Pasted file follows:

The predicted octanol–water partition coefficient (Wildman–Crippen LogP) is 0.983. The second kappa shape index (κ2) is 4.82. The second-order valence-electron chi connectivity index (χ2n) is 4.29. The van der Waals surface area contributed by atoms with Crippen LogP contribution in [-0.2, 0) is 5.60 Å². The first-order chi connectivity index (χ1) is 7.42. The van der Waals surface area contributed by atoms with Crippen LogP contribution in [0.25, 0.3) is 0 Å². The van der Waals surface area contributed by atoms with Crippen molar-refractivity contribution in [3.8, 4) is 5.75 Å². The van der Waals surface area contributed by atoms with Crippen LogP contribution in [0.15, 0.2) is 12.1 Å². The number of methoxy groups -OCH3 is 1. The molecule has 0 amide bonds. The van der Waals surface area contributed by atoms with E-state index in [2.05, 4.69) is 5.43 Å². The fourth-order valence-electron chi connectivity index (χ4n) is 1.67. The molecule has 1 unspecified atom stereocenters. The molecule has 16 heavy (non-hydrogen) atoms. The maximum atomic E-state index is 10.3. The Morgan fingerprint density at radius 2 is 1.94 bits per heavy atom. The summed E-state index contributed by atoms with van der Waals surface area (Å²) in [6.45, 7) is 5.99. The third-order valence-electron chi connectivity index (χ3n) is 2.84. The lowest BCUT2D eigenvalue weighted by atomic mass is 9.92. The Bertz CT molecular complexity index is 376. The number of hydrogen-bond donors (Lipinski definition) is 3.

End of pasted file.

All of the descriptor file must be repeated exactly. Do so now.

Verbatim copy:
The predicted octanol–water partition coefficient (Wildman–Crippen LogP) is 0.983. The second kappa shape index (κ2) is 4.82. The second-order valence-electron chi connectivity index (χ2n) is 4.29. The van der Waals surface area contributed by atoms with Crippen LogP contribution in [-0.2, 0) is 5.60 Å². The first-order chi connectivity index (χ1) is 7.42. The van der Waals surface area contributed by atoms with Crippen LogP contribution in [0.25, 0.3) is 0 Å². The van der Waals surface area contributed by atoms with Crippen molar-refractivity contribution in [3.8, 4) is 5.75 Å². The van der Waals surface area contributed by atoms with Crippen LogP contribution in [0.15, 0.2) is 12.1 Å². The number of methoxy groups -OCH3 is 1. The molecule has 0 amide bonds. The van der Waals surface area contributed by atoms with E-state index in [2.05, 4.69) is 5.43 Å². The fourth-order valence-electron chi connectivity index (χ4n) is 1.67. The molecule has 1 unspecified atom stereocenters. The molecule has 16 heavy (non-hydrogen) atoms. The maximum atomic E-state index is 10.3. The Morgan fingerprint density at radius 2 is 1.94 bits per heavy atom. The summed E-state index contributed by atoms with van der Waals surface area (Å²) in [6.45, 7) is 5.99. The third-order valence-electron chi connectivity index (χ3n) is 2.84. The lowest BCUT2D eigenvalue weighted by atomic mass is 9.92. The Bertz CT molecular complexity index is 376. The number of hydrogen-bond donors (Lipinski definition) is 3.